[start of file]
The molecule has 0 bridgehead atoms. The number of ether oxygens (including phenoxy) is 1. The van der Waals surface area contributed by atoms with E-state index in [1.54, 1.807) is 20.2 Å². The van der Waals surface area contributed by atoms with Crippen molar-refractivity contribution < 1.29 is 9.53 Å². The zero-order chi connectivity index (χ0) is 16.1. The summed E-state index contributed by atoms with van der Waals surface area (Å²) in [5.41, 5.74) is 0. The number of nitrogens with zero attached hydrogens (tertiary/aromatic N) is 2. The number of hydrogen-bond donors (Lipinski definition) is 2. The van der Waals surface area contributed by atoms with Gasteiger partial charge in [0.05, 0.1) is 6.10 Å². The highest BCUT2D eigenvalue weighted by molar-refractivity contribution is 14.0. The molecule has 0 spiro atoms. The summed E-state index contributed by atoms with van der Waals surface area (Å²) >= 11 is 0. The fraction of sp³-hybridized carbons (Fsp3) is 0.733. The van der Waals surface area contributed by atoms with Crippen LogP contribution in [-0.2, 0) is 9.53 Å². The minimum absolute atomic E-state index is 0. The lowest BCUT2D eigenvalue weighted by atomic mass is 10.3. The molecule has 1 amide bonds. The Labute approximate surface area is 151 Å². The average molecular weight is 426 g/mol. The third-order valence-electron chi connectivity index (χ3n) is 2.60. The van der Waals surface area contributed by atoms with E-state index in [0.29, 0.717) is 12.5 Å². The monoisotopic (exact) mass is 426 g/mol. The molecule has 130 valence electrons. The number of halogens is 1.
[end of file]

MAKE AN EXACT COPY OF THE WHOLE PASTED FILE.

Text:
The molecule has 0 bridgehead atoms. The number of ether oxygens (including phenoxy) is 1. The van der Waals surface area contributed by atoms with E-state index in [1.54, 1.807) is 20.2 Å². The van der Waals surface area contributed by atoms with Crippen molar-refractivity contribution < 1.29 is 9.53 Å². The zero-order chi connectivity index (χ0) is 16.1. The summed E-state index contributed by atoms with van der Waals surface area (Å²) in [5.41, 5.74) is 0. The number of nitrogens with zero attached hydrogens (tertiary/aromatic N) is 2. The number of hydrogen-bond donors (Lipinski definition) is 2. The van der Waals surface area contributed by atoms with Gasteiger partial charge in [0.05, 0.1) is 6.10 Å². The highest BCUT2D eigenvalue weighted by molar-refractivity contribution is 14.0. The molecule has 0 spiro atoms. The summed E-state index contributed by atoms with van der Waals surface area (Å²) >= 11 is 0. The fraction of sp³-hybridized carbons (Fsp3) is 0.733. The van der Waals surface area contributed by atoms with Crippen LogP contribution in [-0.2, 0) is 9.53 Å². The minimum absolute atomic E-state index is 0. The lowest BCUT2D eigenvalue weighted by atomic mass is 10.3. The molecule has 1 amide bonds. The Labute approximate surface area is 151 Å². The average molecular weight is 426 g/mol. The third-order valence-electron chi connectivity index (χ3n) is 2.60. The van der Waals surface area contributed by atoms with E-state index in [0.29, 0.717) is 12.5 Å². The monoisotopic (exact) mass is 426 g/mol. The molecule has 130 valence electrons. The number of halogens is 1.